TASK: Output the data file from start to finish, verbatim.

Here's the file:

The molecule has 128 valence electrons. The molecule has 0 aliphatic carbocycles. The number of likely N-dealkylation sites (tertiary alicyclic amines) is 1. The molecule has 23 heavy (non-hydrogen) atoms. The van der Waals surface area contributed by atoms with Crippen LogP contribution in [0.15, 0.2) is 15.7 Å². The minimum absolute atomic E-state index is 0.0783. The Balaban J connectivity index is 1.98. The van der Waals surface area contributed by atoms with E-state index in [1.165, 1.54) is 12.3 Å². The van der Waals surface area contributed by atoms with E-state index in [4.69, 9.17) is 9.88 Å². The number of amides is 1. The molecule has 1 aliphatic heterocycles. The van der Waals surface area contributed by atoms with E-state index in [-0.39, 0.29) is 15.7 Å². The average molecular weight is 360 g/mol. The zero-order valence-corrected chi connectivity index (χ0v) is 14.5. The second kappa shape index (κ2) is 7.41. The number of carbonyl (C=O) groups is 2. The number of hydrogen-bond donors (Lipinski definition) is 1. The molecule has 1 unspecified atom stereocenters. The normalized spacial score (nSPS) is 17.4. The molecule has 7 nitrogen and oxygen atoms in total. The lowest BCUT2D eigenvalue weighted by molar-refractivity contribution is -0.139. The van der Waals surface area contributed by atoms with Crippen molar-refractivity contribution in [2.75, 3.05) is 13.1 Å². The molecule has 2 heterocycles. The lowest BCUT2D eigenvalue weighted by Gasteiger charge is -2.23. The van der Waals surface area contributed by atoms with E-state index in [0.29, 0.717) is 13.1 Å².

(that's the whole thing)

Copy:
The molecule has 128 valence electrons. The molecule has 0 aliphatic carbocycles. The number of likely N-dealkylation sites (tertiary alicyclic amines) is 1. The molecule has 23 heavy (non-hydrogen) atoms. The van der Waals surface area contributed by atoms with Crippen LogP contribution in [0.15, 0.2) is 15.7 Å². The minimum absolute atomic E-state index is 0.0783. The Balaban J connectivity index is 1.98. The van der Waals surface area contributed by atoms with E-state index in [1.165, 1.54) is 12.3 Å². The van der Waals surface area contributed by atoms with E-state index in [4.69, 9.17) is 9.88 Å². The number of amides is 1. The molecule has 1 aliphatic heterocycles. The van der Waals surface area contributed by atoms with E-state index in [-0.39, 0.29) is 15.7 Å². The average molecular weight is 360 g/mol. The zero-order valence-corrected chi connectivity index (χ0v) is 14.5. The second kappa shape index (κ2) is 7.41. The number of carbonyl (C=O) groups is 2. The number of hydrogen-bond donors (Lipinski definition) is 1. The molecule has 1 unspecified atom stereocenters. The normalized spacial score (nSPS) is 17.4. The molecule has 7 nitrogen and oxygen atoms in total. The lowest BCUT2D eigenvalue weighted by molar-refractivity contribution is -0.139. The van der Waals surface area contributed by atoms with Crippen molar-refractivity contribution in [2.75, 3.05) is 13.1 Å². The molecule has 2 heterocycles. The lowest BCUT2D eigenvalue weighted by Gasteiger charge is -2.23. The van der Waals surface area contributed by atoms with E-state index in [0.29, 0.717) is 13.1 Å².